Don't Look Now -- As we have sadly seen, cockpit workload and other radio calls can delay a crew notifying ATC of an RA.

If the controller had had the RA notification on his scope, I'm sure he would have used the information appropriately.

20th May 2004, 08:03
If the controller had had the RA notification on his scope, I'm sure he would have used the information appropriately Partially disagree with what you are syaing... Given the completely unacceptable level of Management at this ACC, and the maintenance that was going on, most "electronic gizmos" developed over the years had been turned off. It is more than likely that if such a RA notification system had been developed, it would not have been available.

I am not disagreeing with such a system being developed. But lets keep uppermost this hard hitting report's findings. Technology did not really fail. Management, Quality Control and Safety Systems totally did...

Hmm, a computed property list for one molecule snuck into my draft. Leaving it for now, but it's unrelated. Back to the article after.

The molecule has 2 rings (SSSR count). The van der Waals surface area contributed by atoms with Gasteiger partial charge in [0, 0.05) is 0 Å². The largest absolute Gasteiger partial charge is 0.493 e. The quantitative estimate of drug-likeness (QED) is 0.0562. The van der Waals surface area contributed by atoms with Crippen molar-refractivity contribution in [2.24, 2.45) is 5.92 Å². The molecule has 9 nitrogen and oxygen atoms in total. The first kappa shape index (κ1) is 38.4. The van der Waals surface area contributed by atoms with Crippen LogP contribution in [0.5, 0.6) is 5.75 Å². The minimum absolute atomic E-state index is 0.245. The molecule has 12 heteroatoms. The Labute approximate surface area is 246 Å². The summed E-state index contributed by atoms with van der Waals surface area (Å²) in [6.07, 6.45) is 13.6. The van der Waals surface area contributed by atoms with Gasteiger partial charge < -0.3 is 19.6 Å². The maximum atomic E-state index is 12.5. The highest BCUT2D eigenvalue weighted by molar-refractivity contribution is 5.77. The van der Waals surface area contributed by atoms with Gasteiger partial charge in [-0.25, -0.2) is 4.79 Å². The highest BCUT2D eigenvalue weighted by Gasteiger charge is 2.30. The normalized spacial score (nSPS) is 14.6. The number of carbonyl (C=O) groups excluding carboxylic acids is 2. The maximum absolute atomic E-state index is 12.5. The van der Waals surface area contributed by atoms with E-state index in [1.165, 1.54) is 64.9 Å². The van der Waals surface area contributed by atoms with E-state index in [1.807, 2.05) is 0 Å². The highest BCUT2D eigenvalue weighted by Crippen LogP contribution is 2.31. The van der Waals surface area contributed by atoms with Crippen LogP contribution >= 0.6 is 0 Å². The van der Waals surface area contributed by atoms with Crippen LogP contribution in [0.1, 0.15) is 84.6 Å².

20th May 2004, 08:59
Lots of intersting reading on this subject on Eurocontrol website;

Eurocontrol guys had an interesting presentation at the IFATCA conference in Hong Kong last March. Seems like most of RA are not reported or reported incorrectly or reports are delayed, so maybe (?) RA downlink is the answer.

20th May 2004, 10:49
I spent an hour reading through the report. Probably a very silly question, but why did the ATCO contact the TU154M first and instruct them to descend, as opposed to contacting the B757-200 and instructing them to descend? I only ask this with regard to "Right of Way" and the point that it would normally be the aircraft (the B757-200 in this case) approaching from the other aircraft's left who should take avoiding action. Does an ATCO bear that in mind when deciding which aircraft to contact in order to maintain separation?

(The Rules of the road at sea are similar, except for the vertical separation...?!) :O

20th May 2004, 12:00